On Friday, President Barack Obama signed a bipartisan student loan bill into law. The bill was approved by the Senate two weeks ago, then passed by the House just last week.
Without the act of Congress, interest rates on college student loans would have doubled from 3.4 percent to 6.8 percent. With the new law signed by the president, the rate will fall back to 3.86 percent for undergraduate loans and 5.41 percent for graduate student loans. The president’s signature on the bill ends months of arguments about how much the federal government should subsidize student loans and whether students will face unbearable repayment burdens during the next several years should rates climb, as many experts expect.
The compromise bill was crafted by a group of bipartisan senators, including Sens. Joe Manchin, D-W.V., Richard Burr, R-N.C., and Angus King, I-Maine. A signing ceremony was held at the White House, and Obama said it, “feels good signing bills. I haven’t done this in a while.”
King had said, “We have demonstrated to the American people that this body has the capacity to overcome partisan differences.” He further stated that the bill “offers a long-term, market-based solution that lowers and caps interest rates for all students taking out a loan and finally gets Congress out of the business of setting rates.”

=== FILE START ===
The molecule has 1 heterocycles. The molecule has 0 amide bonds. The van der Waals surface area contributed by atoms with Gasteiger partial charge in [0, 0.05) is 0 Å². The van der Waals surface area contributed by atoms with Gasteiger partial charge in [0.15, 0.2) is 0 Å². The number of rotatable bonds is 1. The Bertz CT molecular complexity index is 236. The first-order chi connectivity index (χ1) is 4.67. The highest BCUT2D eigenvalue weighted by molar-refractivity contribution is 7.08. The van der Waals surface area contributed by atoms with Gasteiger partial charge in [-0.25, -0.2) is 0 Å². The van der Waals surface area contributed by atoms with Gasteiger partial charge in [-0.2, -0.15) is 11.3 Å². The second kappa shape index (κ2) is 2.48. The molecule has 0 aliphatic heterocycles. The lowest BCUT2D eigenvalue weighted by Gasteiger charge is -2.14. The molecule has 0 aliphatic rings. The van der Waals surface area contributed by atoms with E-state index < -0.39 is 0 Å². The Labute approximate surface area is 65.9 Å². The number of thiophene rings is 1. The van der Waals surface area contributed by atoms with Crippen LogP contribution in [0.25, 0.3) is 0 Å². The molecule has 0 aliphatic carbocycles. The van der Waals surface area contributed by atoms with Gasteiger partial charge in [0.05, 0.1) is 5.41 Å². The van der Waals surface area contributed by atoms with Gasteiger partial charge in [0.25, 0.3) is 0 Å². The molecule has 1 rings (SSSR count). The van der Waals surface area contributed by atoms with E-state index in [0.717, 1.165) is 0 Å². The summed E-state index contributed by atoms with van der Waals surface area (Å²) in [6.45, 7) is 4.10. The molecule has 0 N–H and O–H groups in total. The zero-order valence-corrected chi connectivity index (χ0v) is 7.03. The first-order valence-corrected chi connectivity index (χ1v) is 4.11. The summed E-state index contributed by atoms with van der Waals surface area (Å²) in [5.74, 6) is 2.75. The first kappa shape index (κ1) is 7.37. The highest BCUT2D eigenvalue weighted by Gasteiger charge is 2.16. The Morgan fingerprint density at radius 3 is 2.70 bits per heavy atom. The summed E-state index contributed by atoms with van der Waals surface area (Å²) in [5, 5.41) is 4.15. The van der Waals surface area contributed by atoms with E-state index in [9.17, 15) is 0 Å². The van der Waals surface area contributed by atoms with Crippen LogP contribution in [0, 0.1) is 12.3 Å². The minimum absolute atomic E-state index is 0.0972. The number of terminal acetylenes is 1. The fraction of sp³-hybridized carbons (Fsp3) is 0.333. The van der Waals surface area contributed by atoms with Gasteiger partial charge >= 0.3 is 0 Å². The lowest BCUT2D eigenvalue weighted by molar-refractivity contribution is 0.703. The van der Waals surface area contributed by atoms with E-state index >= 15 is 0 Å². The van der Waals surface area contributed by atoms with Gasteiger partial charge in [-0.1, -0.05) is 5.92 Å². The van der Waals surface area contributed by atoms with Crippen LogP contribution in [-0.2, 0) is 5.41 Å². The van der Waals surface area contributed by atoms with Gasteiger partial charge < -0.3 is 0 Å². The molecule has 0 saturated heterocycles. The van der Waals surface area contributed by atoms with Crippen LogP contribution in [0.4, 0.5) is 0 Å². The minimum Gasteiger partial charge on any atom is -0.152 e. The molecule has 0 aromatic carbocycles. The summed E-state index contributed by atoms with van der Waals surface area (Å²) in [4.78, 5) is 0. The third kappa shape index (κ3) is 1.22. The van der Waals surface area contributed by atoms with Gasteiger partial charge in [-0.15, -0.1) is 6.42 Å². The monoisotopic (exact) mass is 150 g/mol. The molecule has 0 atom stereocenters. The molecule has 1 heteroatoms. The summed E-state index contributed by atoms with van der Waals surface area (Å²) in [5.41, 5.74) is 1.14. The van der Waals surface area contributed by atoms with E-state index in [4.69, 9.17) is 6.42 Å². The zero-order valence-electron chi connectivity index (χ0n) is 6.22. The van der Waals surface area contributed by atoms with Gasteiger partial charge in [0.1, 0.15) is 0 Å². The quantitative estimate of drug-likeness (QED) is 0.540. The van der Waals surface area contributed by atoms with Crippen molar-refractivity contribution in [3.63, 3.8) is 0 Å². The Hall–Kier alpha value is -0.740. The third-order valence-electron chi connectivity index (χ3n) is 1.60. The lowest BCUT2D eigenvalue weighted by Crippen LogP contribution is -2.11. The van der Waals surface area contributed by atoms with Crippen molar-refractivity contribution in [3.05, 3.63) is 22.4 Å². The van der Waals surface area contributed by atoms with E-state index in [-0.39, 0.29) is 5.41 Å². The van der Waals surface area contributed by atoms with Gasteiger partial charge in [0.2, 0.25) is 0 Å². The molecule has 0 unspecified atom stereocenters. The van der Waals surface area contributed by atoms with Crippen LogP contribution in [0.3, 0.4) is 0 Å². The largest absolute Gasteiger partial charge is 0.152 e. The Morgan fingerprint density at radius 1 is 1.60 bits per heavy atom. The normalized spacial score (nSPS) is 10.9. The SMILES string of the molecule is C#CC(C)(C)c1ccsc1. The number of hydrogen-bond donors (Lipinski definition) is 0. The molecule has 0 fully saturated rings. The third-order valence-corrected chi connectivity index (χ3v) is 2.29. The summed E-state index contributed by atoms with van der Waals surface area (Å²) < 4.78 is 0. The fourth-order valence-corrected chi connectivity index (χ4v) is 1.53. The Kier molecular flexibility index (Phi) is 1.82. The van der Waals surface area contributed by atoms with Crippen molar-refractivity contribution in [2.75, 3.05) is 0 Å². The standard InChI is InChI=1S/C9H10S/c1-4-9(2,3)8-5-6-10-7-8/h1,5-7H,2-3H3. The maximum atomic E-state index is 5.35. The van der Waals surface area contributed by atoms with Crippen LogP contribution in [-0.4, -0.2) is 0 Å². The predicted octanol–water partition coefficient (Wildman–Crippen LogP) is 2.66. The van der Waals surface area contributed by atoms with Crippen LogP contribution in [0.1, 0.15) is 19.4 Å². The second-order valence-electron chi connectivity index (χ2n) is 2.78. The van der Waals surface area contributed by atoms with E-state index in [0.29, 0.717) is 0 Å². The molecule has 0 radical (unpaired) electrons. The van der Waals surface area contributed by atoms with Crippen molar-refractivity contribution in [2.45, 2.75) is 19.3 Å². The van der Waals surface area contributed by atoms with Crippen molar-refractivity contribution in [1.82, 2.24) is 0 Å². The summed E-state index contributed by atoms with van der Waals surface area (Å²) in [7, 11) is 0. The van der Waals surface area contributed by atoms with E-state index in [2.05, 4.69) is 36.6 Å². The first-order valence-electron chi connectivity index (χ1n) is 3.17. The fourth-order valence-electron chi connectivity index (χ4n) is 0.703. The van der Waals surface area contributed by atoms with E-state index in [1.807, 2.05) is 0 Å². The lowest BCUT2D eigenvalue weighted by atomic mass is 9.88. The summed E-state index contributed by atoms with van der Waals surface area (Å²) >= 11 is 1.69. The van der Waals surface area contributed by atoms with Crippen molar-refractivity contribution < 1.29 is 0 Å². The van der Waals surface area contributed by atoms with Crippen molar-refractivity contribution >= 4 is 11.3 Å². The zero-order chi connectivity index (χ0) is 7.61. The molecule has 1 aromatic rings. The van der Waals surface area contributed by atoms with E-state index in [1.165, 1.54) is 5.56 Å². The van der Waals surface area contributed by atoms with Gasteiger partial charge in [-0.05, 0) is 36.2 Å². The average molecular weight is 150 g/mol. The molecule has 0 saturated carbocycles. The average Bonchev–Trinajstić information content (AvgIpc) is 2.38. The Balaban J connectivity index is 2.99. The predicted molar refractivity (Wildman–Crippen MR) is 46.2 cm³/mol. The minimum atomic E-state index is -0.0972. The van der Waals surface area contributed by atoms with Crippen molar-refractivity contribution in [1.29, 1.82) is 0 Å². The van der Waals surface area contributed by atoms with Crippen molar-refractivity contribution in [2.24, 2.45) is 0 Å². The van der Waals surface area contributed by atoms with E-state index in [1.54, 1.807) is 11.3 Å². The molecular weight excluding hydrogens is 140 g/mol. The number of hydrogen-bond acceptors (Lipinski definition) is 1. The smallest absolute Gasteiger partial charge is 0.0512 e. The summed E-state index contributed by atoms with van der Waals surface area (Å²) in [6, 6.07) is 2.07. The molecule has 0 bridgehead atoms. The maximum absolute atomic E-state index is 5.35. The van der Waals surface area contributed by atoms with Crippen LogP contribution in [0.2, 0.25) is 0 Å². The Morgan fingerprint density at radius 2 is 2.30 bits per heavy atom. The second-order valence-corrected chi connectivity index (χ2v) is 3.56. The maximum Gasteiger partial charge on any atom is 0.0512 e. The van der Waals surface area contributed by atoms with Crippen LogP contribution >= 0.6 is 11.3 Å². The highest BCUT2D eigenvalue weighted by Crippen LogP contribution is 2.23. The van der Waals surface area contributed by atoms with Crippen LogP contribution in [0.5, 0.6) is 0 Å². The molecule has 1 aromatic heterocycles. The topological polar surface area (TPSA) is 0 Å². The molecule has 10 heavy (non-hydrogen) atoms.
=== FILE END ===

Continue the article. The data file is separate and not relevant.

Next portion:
With the new law, the government will establish variable interest rates on Stafford loans for undergraduate college students, but caps that rate at 8.25 percent. The variable rate each year will be pegged to the rate on 10-year Treasury notes, plus 2.05 percent. The law sets the rates on loans that are issued to graduate or professional students at the rate of the high-yield 10-year Treasury note plus 3.6 percent, but caps it at 9.5 percent.
The new law applies to all loans made on or after July 1, according to reports.
In June, Democrats in Senate got 51 votes for a measure that would have set a fixed 3.4 percent interest rate for student loans during the next two years. It fell short of the 60 votes required for it to overcome a potential filibuster. All Democratic senators except Manchin voted to advance Reed’s measure to final passage, not a single Republican voted for it.
Sen. Elizabeth Warren, of Massachusetts, a Democrat, called the bill that passed “obscene” because she said that the bill does not address the fact that in a few years students will end up paying far higher interest rates on their student loans.